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Deciphering the Pagan Stones

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posted on Apr, 1 2014 @ 03:50 PM
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reply to post by Ramcheck
 


No rush, Ram, I've been busy too, but I've got a bit more time coming up




posted on Apr, 1 2014 @ 04:18 PM
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reply to post by Logarock
 


I suspect it may have actually been that very stone I was thinking of, as I can't find any others. Or perhaps I just dreamt the whole thing. To me it's almost certainly a 1st century Roman Gallic or Imperial Gallic helmet.






posted on Apr, 1 2014 @ 05:02 PM
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reply to post by Ramcheck
 



Yea looks good.



posted on Apr, 1 2014 @ 08:06 PM
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Logarock
reply to post by Ramcheck
 



Yea looks good.



I wasn't sure whether that sarcasm or not


I should have put them by a pic of the original for comparison:







Just my opinion as I say, it may well not be. I refer to the centred spike and the 'rose' notches and the 'banding'. The second pic is later 1st century early 2nd century but you get the gist.


edit on 1/4/14 by Ramcheck because: typo



posted on Apr, 1 2014 @ 08:45 PM
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Not moaning or anything, just a small request really. Please don't star me unless you are sure I am making a valid point or I am correct in my theory, opinion, assumption, guess.. whatever. It keeps me right and will help people who come across this thread later distinguish fact from my speculative gibberish.



posted on Apr, 1 2014 @ 08:45 PM
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reply to post by Ramcheck
 



All we have is a point and what looks like a helmet. We don't have full view and really need a full view to determine a design. Besides this thing had a triangle on top not just a stub or point. This could be Thracian or Illyrian for that matter. We cant see if it has those flexible side flaps or solid all the way down.



posted on Apr, 1 2014 @ 08:51 PM
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reply to post by Logarock
 


I'm can't really argue with that, as I say it's just my opinion. It could be anything.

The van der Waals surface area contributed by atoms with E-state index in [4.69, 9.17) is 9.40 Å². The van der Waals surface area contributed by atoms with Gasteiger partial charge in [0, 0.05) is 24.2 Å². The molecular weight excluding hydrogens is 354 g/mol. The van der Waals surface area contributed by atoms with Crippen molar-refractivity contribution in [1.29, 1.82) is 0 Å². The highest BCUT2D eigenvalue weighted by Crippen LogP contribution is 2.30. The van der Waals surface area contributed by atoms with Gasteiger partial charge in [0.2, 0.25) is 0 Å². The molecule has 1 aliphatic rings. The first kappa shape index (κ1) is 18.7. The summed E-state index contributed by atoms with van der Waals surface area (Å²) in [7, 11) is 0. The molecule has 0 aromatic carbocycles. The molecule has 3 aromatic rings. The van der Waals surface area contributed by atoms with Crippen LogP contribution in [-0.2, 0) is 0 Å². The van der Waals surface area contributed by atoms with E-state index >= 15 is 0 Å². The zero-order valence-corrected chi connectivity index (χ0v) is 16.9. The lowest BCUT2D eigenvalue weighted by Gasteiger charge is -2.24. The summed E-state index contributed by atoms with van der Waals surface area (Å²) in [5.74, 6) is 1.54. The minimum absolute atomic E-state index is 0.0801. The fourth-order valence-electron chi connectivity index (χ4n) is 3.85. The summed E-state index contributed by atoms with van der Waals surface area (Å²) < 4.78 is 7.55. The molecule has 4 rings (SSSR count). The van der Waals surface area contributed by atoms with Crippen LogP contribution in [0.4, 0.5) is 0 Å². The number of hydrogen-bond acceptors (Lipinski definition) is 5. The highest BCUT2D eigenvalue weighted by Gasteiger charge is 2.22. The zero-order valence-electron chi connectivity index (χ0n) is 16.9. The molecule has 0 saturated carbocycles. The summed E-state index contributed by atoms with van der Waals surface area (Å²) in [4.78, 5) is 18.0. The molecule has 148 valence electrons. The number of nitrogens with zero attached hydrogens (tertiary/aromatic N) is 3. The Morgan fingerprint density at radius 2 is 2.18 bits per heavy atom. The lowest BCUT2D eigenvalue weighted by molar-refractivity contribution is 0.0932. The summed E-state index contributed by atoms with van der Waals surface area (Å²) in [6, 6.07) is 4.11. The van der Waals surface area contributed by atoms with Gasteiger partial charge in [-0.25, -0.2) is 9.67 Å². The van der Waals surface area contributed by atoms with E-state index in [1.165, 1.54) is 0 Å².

posted on Apr, 1 2014 @ 09:00 PM
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Ramcheck
Not moaning or anything, just a small request really. Please don't star me unless you are sure I am making a valid point or I am correct in my theory, opinion, assumption, guess.. whatever. It keeps me right and will help people who come across this thread later distinguish fact from my speculative gibberish.



We are all speculating at this point for the most part. Great things start with speculation.



posted on Apr, 1 2014 @ 09:38 PM
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reply to post by Logarock
 


I'd like think it's at least helpful one way or the other for just one person. As far as speculation goes I probably speculate more than most, I admit. I am obsessed with Etymology and I am convinced there are unknown depths beneath the accepted terms for many of our place names and much of our Saxonised terminology.

I could be completely off course, but this is the beauty of personal research and not just C&P from wiki all the time. As you said I think everyone is making a contribution, be it speculative or factual. It's such a horribly brushed over subject, it has been buried and scarred by dozens of generations all with their own agenda right since the Roman times and the so-called disappearance of the Picts, and Celts in Europe in general towards the end of the first century. It should be interesting for everyone I think, to unravel the Roman lies and hypocrisy.



posted on Apr, 1 2014 @ 09:49 PM
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Dis Wik, I am completely blown off course, I am researching the Scotussaej / Scotussa. The Scotussaej Celtic tribe were recorded as being obliterated by Alexander in Macedonia. I'm not convinced. This is 'Scythian' territory at the best of times. It's actually ridiculous I even have to be looking for a proper etymology of the name of my country, ridiculous. But there ya go, this is the world we live in. We have one or two recorded speculations as to it's origins obviously, none impress me.



posted on Apr, 2 2014 @ 03:43 AM
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reply to post by Ramcheck
 



Did you check out the connection between Alba (Scotland), Alba (Italy) and Albania? Apparently the alba- were a Celtic tribe that got around a good deal.



posted on Apr, 2 2014 @ 12:45 PM
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reply to post by beansidhe
 


Wow thank you for the share
definitely going to read through! Sorta googled the subject before but couldnt find anything!



posted on Apr, 2 2014 @ 03:40 PM
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reply to post by Stuprimori
 


Not at all, you're most welcome, hope you don't mind the beansidhe overkill, lol!
If this is something you're interested in, let us know your thoughts when you've caught up, they would be most welcome.